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Re: Cladistic question (was synapomorphies)

>I'm not exactly clear, but surely there are other criteria on what animals=
> to include in a cladistic analysis.  I mean, one wouldn't try to build a=
> cladigram that included _Camptosaurus_ and _Dienonychus_, since the two are=
> clearly different from each other.  How do cladists decide what animals to=
> include in their studies?  And wouldn't this add an element of opinion into=
> the results, since the researcher would have to decide what animals to=
> include in the study?

I really do not understand the first statement that one wouldn't want to "build"
a cladogram for Camptosaurus and Deinonychus.  Why not, if you are interested in
how these animals are related to each other.  Just because you can distinguish
them tells you very little about how they are related.  In reference to your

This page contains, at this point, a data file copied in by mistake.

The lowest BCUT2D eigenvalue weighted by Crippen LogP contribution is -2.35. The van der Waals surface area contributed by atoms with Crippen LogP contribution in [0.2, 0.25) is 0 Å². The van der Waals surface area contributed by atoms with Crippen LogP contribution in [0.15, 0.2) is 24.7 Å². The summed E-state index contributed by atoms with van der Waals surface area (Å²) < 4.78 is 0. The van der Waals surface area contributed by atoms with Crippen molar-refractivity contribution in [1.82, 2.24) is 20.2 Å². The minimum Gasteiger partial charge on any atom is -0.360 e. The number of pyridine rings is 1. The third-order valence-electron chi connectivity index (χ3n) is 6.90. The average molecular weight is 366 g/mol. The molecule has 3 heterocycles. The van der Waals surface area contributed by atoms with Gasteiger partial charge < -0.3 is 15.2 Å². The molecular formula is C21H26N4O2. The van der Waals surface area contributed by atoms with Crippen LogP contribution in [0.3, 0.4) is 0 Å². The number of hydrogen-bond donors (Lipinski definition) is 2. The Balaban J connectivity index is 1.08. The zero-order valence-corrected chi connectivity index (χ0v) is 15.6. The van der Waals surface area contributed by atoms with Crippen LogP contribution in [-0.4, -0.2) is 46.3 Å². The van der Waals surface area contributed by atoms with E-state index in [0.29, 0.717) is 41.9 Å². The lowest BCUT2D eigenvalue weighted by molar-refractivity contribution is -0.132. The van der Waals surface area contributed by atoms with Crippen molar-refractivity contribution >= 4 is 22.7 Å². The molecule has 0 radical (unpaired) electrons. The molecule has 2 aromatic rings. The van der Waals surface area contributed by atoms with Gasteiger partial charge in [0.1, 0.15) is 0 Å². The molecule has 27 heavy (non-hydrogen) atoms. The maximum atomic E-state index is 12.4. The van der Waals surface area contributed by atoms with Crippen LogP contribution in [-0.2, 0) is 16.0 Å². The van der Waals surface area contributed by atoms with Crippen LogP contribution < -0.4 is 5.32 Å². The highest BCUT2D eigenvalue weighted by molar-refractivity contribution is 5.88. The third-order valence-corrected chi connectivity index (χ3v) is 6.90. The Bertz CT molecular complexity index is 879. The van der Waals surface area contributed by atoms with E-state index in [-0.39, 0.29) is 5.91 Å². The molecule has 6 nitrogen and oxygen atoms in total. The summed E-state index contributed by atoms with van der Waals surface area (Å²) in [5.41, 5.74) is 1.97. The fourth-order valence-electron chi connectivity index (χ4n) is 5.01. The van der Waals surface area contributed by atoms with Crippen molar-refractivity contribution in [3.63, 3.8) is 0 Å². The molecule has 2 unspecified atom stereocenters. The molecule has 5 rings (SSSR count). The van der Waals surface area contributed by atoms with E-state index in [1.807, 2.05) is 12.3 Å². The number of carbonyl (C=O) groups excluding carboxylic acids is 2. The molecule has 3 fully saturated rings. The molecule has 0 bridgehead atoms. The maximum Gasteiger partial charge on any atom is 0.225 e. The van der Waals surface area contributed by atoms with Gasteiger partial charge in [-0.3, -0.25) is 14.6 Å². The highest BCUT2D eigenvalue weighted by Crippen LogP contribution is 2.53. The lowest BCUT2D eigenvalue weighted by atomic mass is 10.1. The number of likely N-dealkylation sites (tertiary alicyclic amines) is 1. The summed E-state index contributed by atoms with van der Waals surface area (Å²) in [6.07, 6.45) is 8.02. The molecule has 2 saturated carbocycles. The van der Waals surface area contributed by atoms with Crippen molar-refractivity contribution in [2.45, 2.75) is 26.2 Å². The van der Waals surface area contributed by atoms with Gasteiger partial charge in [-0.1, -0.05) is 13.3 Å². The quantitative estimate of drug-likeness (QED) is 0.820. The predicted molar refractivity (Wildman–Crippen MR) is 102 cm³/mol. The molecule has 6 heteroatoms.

question about how cladists decide which animals to include in their
analyses, we
pick what is appropriate.  For instance in my work on early equids, my
analyses include early equids, paleotheres, tapiromorphs (tapir and rhino
ancestors), hyracoids
proboscideans, phenacolophids, Radinskya, and phenacodonts.  The idea is
that I have
all of the appropriate organisms that might or might not be closely related
to the group I am interested in, and thus my analysis is likely to be more
robust than if I just looked at the equids.  If this means that there is
some subjectivity to my analysis, so what?  all analyses are going to be
somewhat subjective, all cladistics tries to do is make the assumptions and
inferences as explicit as possible.
David J. Froehlich                              Phone: 512-471-6088   
Vertebrate Paleontology Laboratory                Fax: 512-471-5973
J.J. Pickle Research Campus
The University of Texas, Austin, Texas 78712